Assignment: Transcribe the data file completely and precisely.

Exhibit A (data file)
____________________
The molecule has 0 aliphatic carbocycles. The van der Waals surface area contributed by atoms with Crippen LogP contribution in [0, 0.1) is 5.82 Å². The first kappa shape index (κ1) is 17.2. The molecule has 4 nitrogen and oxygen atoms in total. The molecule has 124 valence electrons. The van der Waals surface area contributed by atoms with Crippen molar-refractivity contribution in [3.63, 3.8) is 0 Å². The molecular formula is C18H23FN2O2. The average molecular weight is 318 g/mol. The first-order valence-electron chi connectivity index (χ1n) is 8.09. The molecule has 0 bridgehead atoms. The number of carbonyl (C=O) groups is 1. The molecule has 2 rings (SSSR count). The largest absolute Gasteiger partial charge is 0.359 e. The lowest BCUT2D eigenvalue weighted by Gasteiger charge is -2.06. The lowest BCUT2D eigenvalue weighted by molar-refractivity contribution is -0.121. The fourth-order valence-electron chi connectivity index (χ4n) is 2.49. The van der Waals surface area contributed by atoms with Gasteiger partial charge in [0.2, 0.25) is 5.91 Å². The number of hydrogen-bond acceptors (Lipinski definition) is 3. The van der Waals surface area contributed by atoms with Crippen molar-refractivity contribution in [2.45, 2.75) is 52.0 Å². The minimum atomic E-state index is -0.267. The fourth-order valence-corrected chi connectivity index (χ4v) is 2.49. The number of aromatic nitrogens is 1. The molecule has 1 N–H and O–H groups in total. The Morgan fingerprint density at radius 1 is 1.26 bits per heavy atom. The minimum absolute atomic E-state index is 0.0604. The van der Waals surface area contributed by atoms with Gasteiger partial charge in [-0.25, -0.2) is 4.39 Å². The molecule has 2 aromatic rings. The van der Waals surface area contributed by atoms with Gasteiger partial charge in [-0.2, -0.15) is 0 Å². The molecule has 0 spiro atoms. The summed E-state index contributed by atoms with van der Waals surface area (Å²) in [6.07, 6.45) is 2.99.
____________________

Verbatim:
The molecule has 0 aliphatic carbocycles. The van der Waals surface area contributed by atoms with Crippen LogP contribution in [0, 0.1) is 5.82 Å². The first kappa shape index (κ1) is 17.2. The molecule has 4 nitrogen and oxygen atoms in total. The molecule has 124 valence electrons. The van der Waals surface area contributed by atoms with Crippen molar-refractivity contribution in [3.63, 3.8) is 0 Å². The molecular formula is C18H23FN2O2. The average molecular weight is 318 g/mol. The first-order valence-electron chi connectivity index (χ1n) is 8.09. The molecule has 0 bridgehead atoms. The number of carbonyl (C=O) groups is 1. The molecule has 2 rings (SSSR count). The largest absolute Gasteiger partial charge is 0.359 e. The lowest BCUT2D eigenvalue weighted by Gasteiger charge is -2.06. The lowest BCUT2D eigenvalue weighted by molar-refractivity contribution is -0.121. The fourth-order valence-electron chi connectivity index (χ4n) is 2.49. The van der Waals surface area contributed by atoms with Gasteiger partial charge in [0.2, 0.25) is 5.91 Å². The number of hydrogen-bond acceptors (Lipinski definition) is 3. The van der Waals surface area contributed by atoms with Crippen molar-refractivity contribution in [2.45, 2.75) is 52.0 Å². The minimum atomic E-state index is -0.267. The fourth-order valence-corrected chi connectivity index (χ4v) is 2.49. The number of aromatic nitrogens is 1. The molecule has 1 N–H and O–H groups in total. The Morgan fingerprint density at radius 1 is 1.26 bits per heavy atom. The minimum absolute atomic E-state index is 0.0604. The van der Waals surface area contributed by atoms with Gasteiger partial charge in [-0.25, -0.2) is 4.39 Å². The molecule has 2 aromatic rings. The van der Waals surface area contributed by atoms with Gasteiger partial charge in [-0.2, -0.15) is 0 Å². The molecule has 0 spiro atoms. The summed E-state index contributed by atoms with van der Waals surface area (Å²) in [6.07, 6.45) is 2.99.